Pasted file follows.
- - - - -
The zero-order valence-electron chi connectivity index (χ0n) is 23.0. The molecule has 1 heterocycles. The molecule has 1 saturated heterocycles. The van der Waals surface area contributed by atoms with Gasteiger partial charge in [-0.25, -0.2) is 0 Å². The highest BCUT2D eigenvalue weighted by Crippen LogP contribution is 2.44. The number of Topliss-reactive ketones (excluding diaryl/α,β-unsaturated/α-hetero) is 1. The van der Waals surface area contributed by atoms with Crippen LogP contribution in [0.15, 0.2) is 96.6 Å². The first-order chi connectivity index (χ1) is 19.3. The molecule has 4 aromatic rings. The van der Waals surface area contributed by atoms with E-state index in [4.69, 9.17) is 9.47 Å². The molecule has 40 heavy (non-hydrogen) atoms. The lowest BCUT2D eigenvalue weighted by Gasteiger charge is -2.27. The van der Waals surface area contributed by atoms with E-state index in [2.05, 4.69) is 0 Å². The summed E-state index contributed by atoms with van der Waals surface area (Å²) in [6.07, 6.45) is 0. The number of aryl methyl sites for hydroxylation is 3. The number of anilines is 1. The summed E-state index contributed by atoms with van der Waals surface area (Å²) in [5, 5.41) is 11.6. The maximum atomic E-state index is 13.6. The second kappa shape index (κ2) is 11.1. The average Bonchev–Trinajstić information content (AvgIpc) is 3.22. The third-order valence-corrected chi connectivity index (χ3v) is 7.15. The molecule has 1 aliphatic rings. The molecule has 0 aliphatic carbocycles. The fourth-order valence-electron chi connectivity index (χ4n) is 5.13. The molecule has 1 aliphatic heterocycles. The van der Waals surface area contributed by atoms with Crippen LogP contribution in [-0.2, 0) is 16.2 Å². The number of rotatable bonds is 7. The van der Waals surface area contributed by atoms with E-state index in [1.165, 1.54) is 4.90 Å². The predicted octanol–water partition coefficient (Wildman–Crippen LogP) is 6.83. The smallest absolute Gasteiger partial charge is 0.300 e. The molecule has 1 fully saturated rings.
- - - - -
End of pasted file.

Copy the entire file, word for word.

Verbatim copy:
The zero-order valence-electron chi connectivity index (χ0n) is 23.0. The molecule has 1 heterocycles. The molecule has 1 saturated heterocycles. The van der Waals surface area contributed by atoms with Gasteiger partial charge in [-0.25, -0.2) is 0 Å². The highest BCUT2D eigenvalue weighted by Crippen LogP contribution is 2.44. The number of Topliss-reactive ketones (excluding diaryl/α,β-unsaturated/α-hetero) is 1. The van der Waals surface area contributed by atoms with Crippen LogP contribution in [0.15, 0.2) is 96.6 Å². The first-order chi connectivity index (χ1) is 19.3. The molecule has 4 aromatic rings. The van der Waals surface area contributed by atoms with E-state index in [4.69, 9.17) is 9.47 Å². The molecule has 40 heavy (non-hydrogen) atoms. The lowest BCUT2D eigenvalue weighted by Gasteiger charge is -2.27. The van der Waals surface area contributed by atoms with E-state index in [2.05, 4.69) is 0 Å². The summed E-state index contributed by atoms with van der Waals surface area (Å²) in [6.07, 6.45) is 0. The number of aryl methyl sites for hydroxylation is 3. The number of anilines is 1. The summed E-state index contributed by atoms with van der Waals surface area (Å²) in [5, 5.41) is 11.6. The maximum atomic E-state index is 13.6. The second kappa shape index (κ2) is 11.1. The average Bonchev–Trinajstić information content (AvgIpc) is 3.22. The third-order valence-corrected chi connectivity index (χ3v) is 7.15. The molecule has 1 aliphatic rings. The molecule has 0 aliphatic carbocycles. The fourth-order valence-electron chi connectivity index (χ4n) is 5.13. The molecule has 1 aliphatic heterocycles. The van der Waals surface area contributed by atoms with Crippen LogP contribution in [-0.2, 0) is 16.2 Å². The number of rotatable bonds is 7. The van der Waals surface area contributed by atoms with E-state index in [1.165, 1.54) is 4.90 Å². The predicted octanol–water partition coefficient (Wildman–Crippen LogP) is 6.83. The smallest absolute Gasteiger partial charge is 0.300 e. The molecule has 1 fully saturated rings.